The transportation sector contributes 38% of Connecticut’s total greenhouse gas emissions that disproportionately harm overburdened and under-served populations in our state. If we want to meet our carbon reduction goals and fight climate change, it's critical that we work together to devise new solutions centered on public transportation, electrification, and more. Connecticut is long overdue for transportation reform. We need to be investing in public transportation, electric vehicles and electric buses, biking and walking trails, cleaning up our roadways, and above all - transitioning from a fossil fuel-based transportation sector to one that will be equitable and sustainable for generations to come.
TRANSPORTATION AND CLIMATE INITIATIVE
The Transportation and Climate Initiative is a regional, multi-state effort to reduce emissions in the transportation sector. Thirteen states from Maine to Virginia, including DC, are part of the initiative put together by Our Transportation Future Coalition.
Through a fee on prime fossil fuel suppliers in the transportation sector, Connecticut will be able to re-invest funds to cross-cutting issues such as housing, health, access to transportation and jobs, climate change, and reduction of greenhouse gas emissions.
Connecticut's major urban centers are overrun with traffic congestion, causing some of the worst air quality in the nation. In the rural areas of the state, people are deprived of economic growth due to lack of connectivity with the rest of the state and region. Our work with TCI has equity as a first and foremost goal. Any transportation reform in the state must first focus on our under-served and overburdened communities.
In order to push TCI forward state advocates looked for the input of everyone through the CT Transportation Future Survey. Check out the summarized results of CT's Transportation Future Survey. The full results can be found here. This statewide survey received responses from almost 1,000 people across the state including advocates, lawmakers, and community members. This survey will be used to tell our administration that Connecticut residents want upgraded transportation infrastructure that focuses on reducing carbon emissions.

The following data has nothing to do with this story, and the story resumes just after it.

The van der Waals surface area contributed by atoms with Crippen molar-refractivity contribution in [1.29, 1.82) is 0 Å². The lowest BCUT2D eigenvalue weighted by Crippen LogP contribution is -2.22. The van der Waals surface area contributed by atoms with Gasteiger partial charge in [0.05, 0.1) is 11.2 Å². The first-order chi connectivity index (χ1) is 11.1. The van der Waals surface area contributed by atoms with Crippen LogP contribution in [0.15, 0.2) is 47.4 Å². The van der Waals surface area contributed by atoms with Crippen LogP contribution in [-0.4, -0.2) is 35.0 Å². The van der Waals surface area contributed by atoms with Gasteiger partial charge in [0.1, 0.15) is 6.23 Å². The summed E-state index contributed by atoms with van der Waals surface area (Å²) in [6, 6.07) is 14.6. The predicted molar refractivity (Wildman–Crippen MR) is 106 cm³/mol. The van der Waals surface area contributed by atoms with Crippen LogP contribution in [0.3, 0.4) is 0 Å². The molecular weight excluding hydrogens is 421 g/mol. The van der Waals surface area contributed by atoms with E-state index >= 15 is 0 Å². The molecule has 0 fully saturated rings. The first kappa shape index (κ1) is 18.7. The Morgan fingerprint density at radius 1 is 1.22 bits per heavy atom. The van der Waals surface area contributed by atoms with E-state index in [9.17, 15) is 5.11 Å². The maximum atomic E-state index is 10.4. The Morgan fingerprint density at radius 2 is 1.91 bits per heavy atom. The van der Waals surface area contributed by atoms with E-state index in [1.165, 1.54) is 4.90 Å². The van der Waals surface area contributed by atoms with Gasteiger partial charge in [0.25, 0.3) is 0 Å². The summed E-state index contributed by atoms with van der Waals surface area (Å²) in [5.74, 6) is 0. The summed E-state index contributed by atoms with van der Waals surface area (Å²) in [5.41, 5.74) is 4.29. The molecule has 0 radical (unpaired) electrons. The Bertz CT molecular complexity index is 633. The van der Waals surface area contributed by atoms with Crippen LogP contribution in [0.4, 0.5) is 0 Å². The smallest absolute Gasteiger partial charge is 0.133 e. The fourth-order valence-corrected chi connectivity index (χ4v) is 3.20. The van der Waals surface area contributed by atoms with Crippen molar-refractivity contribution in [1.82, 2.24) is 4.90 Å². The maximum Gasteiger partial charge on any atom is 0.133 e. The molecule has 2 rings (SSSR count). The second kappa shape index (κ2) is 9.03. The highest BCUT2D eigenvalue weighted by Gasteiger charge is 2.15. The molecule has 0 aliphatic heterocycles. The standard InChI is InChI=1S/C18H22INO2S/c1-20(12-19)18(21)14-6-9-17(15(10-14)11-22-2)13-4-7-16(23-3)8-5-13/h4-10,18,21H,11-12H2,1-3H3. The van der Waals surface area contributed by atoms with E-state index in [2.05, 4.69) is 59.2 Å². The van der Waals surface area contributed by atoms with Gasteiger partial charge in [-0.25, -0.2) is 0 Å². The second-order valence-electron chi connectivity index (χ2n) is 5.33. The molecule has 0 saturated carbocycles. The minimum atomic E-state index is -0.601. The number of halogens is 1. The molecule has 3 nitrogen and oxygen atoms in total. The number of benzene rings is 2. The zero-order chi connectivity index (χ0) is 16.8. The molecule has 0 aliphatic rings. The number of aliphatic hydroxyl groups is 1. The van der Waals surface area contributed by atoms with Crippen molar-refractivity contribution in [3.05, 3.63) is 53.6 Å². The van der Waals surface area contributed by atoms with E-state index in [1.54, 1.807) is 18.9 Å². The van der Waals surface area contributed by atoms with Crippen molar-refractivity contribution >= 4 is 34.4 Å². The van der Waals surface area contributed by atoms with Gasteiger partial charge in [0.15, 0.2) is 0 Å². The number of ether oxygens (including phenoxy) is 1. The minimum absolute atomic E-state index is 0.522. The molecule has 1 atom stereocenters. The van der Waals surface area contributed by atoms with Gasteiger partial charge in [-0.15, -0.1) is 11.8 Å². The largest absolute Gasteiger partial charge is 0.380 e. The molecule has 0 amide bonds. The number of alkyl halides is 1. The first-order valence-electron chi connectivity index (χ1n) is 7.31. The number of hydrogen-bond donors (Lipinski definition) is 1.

Electric, zero-emission vehicles and buses are necessary to combat climate change and improve public health. The burning of fossil fuels through internal combustion engines (ICE) is detrimental to our environment and our health. Pollution from these vehicles has rapidly increased asthma and other lung related diseases especially in children and the elderly. By electrifying our vehicles and buses we can clean up our air and water and reduce health impacts.
Connecticut lawmakers passed a bill during the 2019 Session to transition a portion of the state fleet, including public buses, to zero-emission vehicles. The General Assembly also implemented a sustainable source of funding for electric vehicle infrastructure.
We applaud our lawmakers focus on electric vehicle infrastructure, however, we need to ensure that everyone has access to electric vehicles and buses, not just those living in urban areas where charging stations already exist. Expanding to rural areas will require adequate funding for infrastructure and incentives for residents to buy these vehicles.
More information on electric buses can be found here.
GOVERNOR LAMONT'S CT2030 PLAN
In November 2019 Governor Lamont issued his transportation plan to upgrade roads, railways, and airports. This is a great first step with particular focus on cleaner transit options like public transportation.
While the CT2030 plan allows for major funding for the commuter rails and some funding for upgraded bus transit, the plan needs to go further. Unfortunately, the plan does not have the emphasis on environment and climate change we would like to see. As this plan will be in effect for more than 50 years into the future, it is critical that we make changes now to accommodate the environment. The expansion of roads and highways is the opposite of what Connecticut needs to be doing to clean up our air and water.
The CT2030 plan also does not adequately address the need for better biking and walking trails across the state. These trails take cars off the road, reducing congestion and emissions. This is an environmental, equity, and safety issue. Many people across the state cannot afford vehicles and rely on these trails and public transportation to get around.
In order to have an equitable, environmentally-sound transportation sector Connecticut needs to focus on all types of transit, not just passenger vehicles.